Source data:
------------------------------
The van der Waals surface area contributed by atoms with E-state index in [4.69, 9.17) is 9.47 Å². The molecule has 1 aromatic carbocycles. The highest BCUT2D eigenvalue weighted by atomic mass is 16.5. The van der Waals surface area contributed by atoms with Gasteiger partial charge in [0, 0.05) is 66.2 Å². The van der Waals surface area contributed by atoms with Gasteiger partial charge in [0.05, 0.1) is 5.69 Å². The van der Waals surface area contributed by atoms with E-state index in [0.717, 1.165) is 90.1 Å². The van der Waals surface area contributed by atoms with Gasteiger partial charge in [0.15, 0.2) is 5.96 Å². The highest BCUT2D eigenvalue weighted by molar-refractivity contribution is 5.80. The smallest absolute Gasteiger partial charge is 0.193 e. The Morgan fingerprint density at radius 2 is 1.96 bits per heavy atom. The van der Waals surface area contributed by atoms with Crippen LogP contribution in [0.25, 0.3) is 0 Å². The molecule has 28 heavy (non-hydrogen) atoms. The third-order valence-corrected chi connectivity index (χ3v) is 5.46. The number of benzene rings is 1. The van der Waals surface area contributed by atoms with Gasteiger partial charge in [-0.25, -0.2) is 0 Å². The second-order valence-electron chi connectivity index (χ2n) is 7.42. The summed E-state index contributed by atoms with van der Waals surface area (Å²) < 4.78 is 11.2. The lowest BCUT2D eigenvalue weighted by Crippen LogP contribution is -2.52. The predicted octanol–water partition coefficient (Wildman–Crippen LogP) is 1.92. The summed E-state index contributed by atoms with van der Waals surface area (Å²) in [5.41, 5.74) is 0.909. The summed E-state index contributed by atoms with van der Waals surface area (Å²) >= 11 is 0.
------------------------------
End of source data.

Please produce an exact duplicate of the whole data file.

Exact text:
The van der Waals surface area contributed by atoms with E-state index in [4.69, 9.17) is 9.47 Å². The molecule has 1 aromatic carbocycles. The highest BCUT2D eigenvalue weighted by atomic mass is 16.5. The van der Waals surface area contributed by atoms with Gasteiger partial charge in [0, 0.05) is 66.2 Å². The van der Waals surface area contributed by atoms with Gasteiger partial charge in [0.05, 0.1) is 5.69 Å². The van der Waals surface area contributed by atoms with E-state index in [0.717, 1.165) is 90.1 Å². The van der Waals surface area contributed by atoms with Gasteiger partial charge in [0.15, 0.2) is 5.96 Å². The highest BCUT2D eigenvalue weighted by molar-refractivity contribution is 5.80. The smallest absolute Gasteiger partial charge is 0.193 e. The Morgan fingerprint density at radius 2 is 1.96 bits per heavy atom. The van der Waals surface area contributed by atoms with Crippen LogP contribution in [0.25, 0.3) is 0 Å². The molecule has 28 heavy (non-hydrogen) atoms. The third-order valence-corrected chi connectivity index (χ3v) is 5.46. The number of benzene rings is 1. The van der Waals surface area contributed by atoms with Gasteiger partial charge in [-0.25, -0.2) is 0 Å². The second-order valence-electron chi connectivity index (χ2n) is 7.42. The summed E-state index contributed by atoms with van der Waals surface area (Å²) < 4.78 is 11.2. The lowest BCUT2D eigenvalue weighted by Crippen LogP contribution is -2.52. The predicted octanol–water partition coefficient (Wildman–Crippen LogP) is 1.92. The summed E-state index contributed by atoms with van der Waals surface area (Å²) in [5.41, 5.74) is 0.909. The summed E-state index contributed by atoms with van der Waals surface area (Å²) >= 11 is 0.